The person I most admire is Nancy Brinker. Her only sister, Susan G. Komen, died of breast cancer in her mid 30s. Nancy made a promise to Susan that she would never be forgotten. She then founded the Susan G. Komen for the Cure to educate and inform the public about breast cancer and further funding and research to cure it. I admire her love for her sister and for keeping her promise in such a remarkable way.
My three favorite radio stations: WEVL 89.9, the volunteer station; WUMR 91.7, the all-jazz University of Memphis station; and WMPS-AM 1210, Dr. George Flinn's station, which plays the music of my life.
I manage the stress of my profession by … I have no stress in my profession. I don't deal with managers, agents, technicians, makeup artists — there's no one telling me what to do. I just walk in, go to the piano, and play.
The trait I most dislike about myself is my obsessive-compulsive nature.
The misperception I battle most is that I'm an extroverted, bubbly, "fun-time" girl. I'm not — unless I'm behind the piano.
I have never gone to a colleague's performance and asked to sit in. It's very common with some musicians, but it's just not what I do. I like to go to support and enjoy whoever is performing.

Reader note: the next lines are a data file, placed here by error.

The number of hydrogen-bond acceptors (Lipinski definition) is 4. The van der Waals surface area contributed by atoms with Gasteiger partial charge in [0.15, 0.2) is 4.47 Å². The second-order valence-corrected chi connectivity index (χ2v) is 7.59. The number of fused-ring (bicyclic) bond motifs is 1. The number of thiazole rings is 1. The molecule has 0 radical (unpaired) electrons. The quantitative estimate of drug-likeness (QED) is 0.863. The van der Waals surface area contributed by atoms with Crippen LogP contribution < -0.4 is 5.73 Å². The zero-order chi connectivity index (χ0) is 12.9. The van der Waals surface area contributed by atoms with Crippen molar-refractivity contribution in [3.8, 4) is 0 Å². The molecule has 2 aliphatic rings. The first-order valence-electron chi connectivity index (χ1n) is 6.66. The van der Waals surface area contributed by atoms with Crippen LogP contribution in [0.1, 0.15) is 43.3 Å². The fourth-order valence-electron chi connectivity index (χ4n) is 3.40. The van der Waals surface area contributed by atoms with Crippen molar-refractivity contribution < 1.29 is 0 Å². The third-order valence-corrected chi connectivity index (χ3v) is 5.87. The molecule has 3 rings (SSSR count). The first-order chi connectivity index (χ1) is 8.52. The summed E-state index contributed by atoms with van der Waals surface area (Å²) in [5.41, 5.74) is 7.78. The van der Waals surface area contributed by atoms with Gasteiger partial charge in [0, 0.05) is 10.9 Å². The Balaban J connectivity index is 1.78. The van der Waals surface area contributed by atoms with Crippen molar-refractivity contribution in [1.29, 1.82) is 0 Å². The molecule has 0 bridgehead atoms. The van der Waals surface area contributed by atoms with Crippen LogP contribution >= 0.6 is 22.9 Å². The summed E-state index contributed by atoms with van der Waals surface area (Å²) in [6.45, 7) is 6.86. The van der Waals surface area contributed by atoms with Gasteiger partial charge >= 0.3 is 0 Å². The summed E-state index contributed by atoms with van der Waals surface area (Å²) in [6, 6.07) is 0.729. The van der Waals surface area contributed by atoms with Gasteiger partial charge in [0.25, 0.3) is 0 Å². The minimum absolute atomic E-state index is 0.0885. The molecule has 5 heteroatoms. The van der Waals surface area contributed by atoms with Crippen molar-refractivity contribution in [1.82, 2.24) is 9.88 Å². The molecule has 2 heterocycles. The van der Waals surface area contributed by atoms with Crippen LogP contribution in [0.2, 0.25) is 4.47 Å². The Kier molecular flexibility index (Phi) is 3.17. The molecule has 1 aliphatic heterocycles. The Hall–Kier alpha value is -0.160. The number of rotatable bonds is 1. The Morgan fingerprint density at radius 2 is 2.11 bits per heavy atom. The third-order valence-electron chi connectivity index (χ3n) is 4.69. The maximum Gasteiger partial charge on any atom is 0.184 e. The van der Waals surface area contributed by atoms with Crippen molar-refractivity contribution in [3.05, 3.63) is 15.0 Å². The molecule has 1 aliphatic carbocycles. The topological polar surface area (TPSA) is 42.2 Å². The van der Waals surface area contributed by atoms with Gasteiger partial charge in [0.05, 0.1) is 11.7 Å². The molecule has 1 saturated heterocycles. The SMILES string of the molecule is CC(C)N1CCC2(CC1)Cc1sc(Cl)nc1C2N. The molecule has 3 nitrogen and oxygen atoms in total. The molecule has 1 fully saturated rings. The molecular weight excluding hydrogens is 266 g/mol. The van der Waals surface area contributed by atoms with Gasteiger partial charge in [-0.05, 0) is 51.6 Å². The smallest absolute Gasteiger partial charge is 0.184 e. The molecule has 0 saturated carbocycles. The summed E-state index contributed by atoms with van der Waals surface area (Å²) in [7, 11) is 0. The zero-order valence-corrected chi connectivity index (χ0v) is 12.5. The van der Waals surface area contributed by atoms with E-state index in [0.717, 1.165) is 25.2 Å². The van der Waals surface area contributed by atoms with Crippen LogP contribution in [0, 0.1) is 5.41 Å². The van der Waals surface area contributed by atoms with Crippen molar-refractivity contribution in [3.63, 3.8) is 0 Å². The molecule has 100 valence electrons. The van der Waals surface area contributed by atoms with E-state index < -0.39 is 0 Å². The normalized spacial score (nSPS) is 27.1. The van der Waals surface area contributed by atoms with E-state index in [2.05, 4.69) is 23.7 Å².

My favorite subject in school was literature. I love to read.
The only time I would lie is to keep from hurting somebody's feelings. White lies. I don't ever want to hurt anyone's feelings.
My greatest achievement is surviving.
I'm quickest to anger when someone is being condescending — to me or to anyone. If you have to demean someone to make yourself feel important, I don't like that.
My biggest vice is shopping. I don't really get a chance to shop, but if I could, I'd like to shop for everything!
The catchphrase I most overuse … Have a nice day! It's a genuine feeling in my heart, but I do say it too much!
My favorite fairy tale … So many fairy tales are scary! "Rumpelstiltskin," Grimm's fairy tales, "Little Red Riding Hood," "Goldilocks and the Three Bears" — I mean, Hansel and Gretel are going to be cooked in the oven! To me, as an adult, they're all scary.
Success is … I don't know that I'd call myself successful, but I love to play my piano. Many people look at fame, money, and things they've acquired as success. I don't.
My greatest extravagance is reading magazines.
Behind the piano, I never feel lonely. When I think about all the people who have gone before me, who made it possible for me to have the opportunity to perform, they are with me all the time —all the time.
As I get older I am more grateful. I've learned to appreciate things more.
If I could meet one person, my first choice would be Danny Thomas. He was a thinking man. And he must have been awfully compassionate — and persuasive — to accomplish a body of work like St. Jude Children's Research Hospital. No child in the world is turned away. He followed through on a promise he made to God. I admire all that so much.
Before I die, I … Oh, I don't want to die!
My favorite cocktail is grapefruit juice — on the rocks!
My final 2 cents … Be true to your goals. I think some people lose sight of that. Do what your heart tells you to do, and do the best job you can — every time. No matter what happens, never stop playing. Just keep the music coming, and play on.